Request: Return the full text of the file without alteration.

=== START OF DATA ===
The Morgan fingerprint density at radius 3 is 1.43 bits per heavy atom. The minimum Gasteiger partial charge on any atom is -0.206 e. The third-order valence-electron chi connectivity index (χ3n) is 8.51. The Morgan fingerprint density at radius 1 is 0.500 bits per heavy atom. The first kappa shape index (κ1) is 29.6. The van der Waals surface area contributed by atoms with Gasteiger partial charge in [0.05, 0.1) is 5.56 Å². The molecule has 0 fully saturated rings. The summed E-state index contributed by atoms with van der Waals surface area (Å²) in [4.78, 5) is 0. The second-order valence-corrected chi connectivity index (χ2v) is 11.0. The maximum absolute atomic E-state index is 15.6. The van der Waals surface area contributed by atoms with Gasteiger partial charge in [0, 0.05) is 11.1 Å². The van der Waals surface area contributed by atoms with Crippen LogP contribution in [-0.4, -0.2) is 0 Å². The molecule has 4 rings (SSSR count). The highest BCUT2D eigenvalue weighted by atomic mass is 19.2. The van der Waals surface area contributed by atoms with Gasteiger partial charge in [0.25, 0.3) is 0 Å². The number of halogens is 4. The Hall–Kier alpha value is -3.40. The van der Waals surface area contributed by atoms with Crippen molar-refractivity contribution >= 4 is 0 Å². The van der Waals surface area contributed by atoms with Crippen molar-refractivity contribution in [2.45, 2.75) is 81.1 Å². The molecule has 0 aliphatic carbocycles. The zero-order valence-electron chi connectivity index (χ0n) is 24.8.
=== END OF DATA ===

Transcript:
The Morgan fingerprint density at radius 3 is 1.43 bits per heavy atom. The minimum Gasteiger partial charge on any atom is -0.206 e. The third-order valence-electron chi connectivity index (χ3n) is 8.51. The Morgan fingerprint density at radius 1 is 0.500 bits per heavy atom. The first kappa shape index (κ1) is 29.6. The van der Waals surface area contributed by atoms with Gasteiger partial charge in [0.05, 0.1) is 5.56 Å². The molecule has 0 fully saturated rings. The summed E-state index contributed by atoms with van der Waals surface area (Å²) in [4.78, 5) is 0. The second-order valence-corrected chi connectivity index (χ2v) is 11.0. The maximum absolute atomic E-state index is 15.6. The van der Waals surface area contributed by atoms with Gasteiger partial charge in [0, 0.05) is 11.1 Å². The van der Waals surface area contributed by atoms with Crippen LogP contribution in [-0.4, -0.2) is 0 Å². The molecule has 4 rings (SSSR count). The highest BCUT2D eigenvalue weighted by atomic mass is 19.2. The van der Waals surface area contributed by atoms with Gasteiger partial charge in [0.25, 0.3) is 0 Å². The number of halogens is 4. The Hall–Kier alpha value is -3.40. The van der Waals surface area contributed by atoms with Crippen molar-refractivity contribution >= 4 is 0 Å². The van der Waals surface area contributed by atoms with Crippen molar-refractivity contribution in [2.45, 2.75) is 81.1 Å². The molecule has 0 aliphatic carbocycles. The zero-order valence-electron chi connectivity index (χ0n) is 24.8.